Milford PZB Denies Controversial Woodmont Affordable Housing Project

Residents relieved over project's denial

Milford City Hall
Milford City Hall

William Stark and his fellow Woodmont residents can now all breathe a collective sigh of relief. 

The Planning and Zoning Board voted unanimously Tuesday night to deny a developer’s bid to construct a controversial 8-unit affordable housing complex at 1556 New Haven Avenue. 

When the PZB made its decision, a thunderous applause rang out at City Hall. 

“I was relieved,” Stark said after the vote. “I didn’t know which was it was going to go based on a lack of reaction from the board in the initial hearing.” 

More than 50 Woodmont residents packed City Hall last month to oppose the plan. Speakers cited a host of concerns including safety, flooding, traffic and density issues.

Several PZB members cited health and safety concerns as reasons for their denial. PZB member James Quish said he thinks its “dangerous” walking up an active driveway from the rear of the parcel. 

Vice Chairwoman Jeanne K. Cervin said her concerns centered on a lack of parking spaces. She said no spaces were designated for visitors, and there were no lots nearby. 

“These are my major concerns,” Cervin said. 

PZB member Thomas Nichol said he is concerned that there is not enough room for fire trucks to navigate the complex. 

Chairman Ben Gettinger credited neighbors and their testimony as reasons for why he voted for a denial. Edward Mead, a zoning member, said he has density concerns, and cited a lack of green space proposed for children to play on. 

The PZB’s denial comes on the heals of legislation that would make Milford immune to the state’s affordable housing statute until 2015. This means a developer could not circumvent local zoning laws by filing an affordable housing application. 

Stark like Mead said his biggest concern centered on density. He said the moratorium likely played a role in the PZB’s vote. 

“There has got to be a way to change the affordable housing statute so it doesn’t ruin neighborhoods,” Stark said. 

The applicant’s attorney Kevin Curseaden, of Milford, had told Planning and Zoning Board members that the proposal includes reconfiguring an existing two-family house on the site. Additionally, two new buildings would have been constructed, which would have added three units in each facility. 

JP June 05, 2014 at 07:26 AM
This is why some of us will be moving out of CT soon -- the state legislature and local zoning boards dictating housing development and randomly deciding to change the structure of neighborhoods that have been in place for decades
tlkensington June 05, 2014 at 08:15 AM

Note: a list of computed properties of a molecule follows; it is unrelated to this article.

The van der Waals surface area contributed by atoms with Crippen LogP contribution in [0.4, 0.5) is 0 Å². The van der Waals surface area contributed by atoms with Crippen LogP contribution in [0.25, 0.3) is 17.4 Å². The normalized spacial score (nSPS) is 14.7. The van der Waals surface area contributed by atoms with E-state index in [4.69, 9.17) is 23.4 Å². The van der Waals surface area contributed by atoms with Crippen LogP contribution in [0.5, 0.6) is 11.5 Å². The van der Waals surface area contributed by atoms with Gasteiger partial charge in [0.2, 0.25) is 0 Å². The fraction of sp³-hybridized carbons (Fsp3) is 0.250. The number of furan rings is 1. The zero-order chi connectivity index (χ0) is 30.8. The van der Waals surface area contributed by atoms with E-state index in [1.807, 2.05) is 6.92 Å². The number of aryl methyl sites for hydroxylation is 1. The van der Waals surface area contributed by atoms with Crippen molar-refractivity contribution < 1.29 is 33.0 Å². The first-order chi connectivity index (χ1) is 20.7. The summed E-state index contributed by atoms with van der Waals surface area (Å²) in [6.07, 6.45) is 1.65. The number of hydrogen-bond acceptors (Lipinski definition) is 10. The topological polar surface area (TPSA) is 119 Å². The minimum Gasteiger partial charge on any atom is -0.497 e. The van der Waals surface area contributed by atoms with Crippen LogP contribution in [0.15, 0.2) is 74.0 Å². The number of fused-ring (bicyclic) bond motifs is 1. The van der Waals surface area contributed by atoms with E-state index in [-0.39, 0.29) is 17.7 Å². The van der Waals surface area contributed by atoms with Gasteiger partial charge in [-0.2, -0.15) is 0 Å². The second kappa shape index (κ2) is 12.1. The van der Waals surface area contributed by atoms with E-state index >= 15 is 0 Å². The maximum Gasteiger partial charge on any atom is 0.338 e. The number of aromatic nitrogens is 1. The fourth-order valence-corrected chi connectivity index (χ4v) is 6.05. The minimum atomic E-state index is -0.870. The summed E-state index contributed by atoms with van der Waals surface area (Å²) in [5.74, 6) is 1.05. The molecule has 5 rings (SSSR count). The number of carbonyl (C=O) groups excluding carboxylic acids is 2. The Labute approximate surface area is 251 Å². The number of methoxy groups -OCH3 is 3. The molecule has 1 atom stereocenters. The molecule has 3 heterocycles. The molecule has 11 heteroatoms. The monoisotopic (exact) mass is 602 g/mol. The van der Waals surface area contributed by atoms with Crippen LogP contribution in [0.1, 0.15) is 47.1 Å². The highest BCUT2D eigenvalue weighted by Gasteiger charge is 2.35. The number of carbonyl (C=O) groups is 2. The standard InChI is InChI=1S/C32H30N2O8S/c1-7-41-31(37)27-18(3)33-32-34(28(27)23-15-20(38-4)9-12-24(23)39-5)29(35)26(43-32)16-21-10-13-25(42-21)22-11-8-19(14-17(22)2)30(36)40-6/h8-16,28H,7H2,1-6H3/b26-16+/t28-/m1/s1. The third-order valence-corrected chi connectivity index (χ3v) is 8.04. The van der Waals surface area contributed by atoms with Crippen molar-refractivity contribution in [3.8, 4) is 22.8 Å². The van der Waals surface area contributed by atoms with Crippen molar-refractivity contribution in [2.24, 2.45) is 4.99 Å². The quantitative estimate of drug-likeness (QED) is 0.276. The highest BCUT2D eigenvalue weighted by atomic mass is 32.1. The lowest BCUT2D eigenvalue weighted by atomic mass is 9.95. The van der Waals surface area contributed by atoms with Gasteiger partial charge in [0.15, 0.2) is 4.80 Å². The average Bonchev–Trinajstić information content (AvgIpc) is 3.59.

The zoning board could have got a jump on this. Its been 25 years since 8-30g has gone into effect. Could have zoned way better. Instead the board has encouraged strip malls everywhere, large scale retail development, and low density housing on formally undeveloped land. I have seen farms and woods vanish in Milford. Milford spent the first 10 years after 8-30g was enacted fighting affordable housing and was slapped by the courts. Since 2007 there has also been a state law encouraging towns to use incentive zoning. Milford has received a grant to study such zoning. Incentive zoning is to encourage high density development near transit hubs or previously developed land. These projects would look no different than the Avalon complex on Woodmont Rd or the Spinnaker buildings downtown. We give up small chunks of Milford to protect the rest. But its not like Milford would protect the rest. Just allow more strip malls. We need more pizza places.
JNG June 05, 2014 at 09:17 AM
Tlk you are dead on. Most of these suburban communities and their reps are reactive instead of being proactive. They spend their time and $$ on stopping affordable housing instead of embracing and integrating it into the communities. Many suburbanites can trace their family roots to apartments over urban retail spaces or apartment buildings. Suburban sprawl cookie cuts parcels and eats up space and relates more runoff. Smart Growth as you described is one answer. Large lots is a bad answer. When you keep cutting gluttonous pieces of pie you get fat and run out of pie.
Gary Tobin June 05, 2014 at 11:34 AM
Good article about "Affordable Housing". Why would our great Governor [very sarcastic] sign the moratorium? http://www.nhregister.com/opinion/20140529/editorial-connecticut-needs-affordable-housing
tlkensington June 05, 2014 at 12:13 PM
Because it's part of a larger budget implementing act. The moratorium is just a tiny part. The act isn't controversial.


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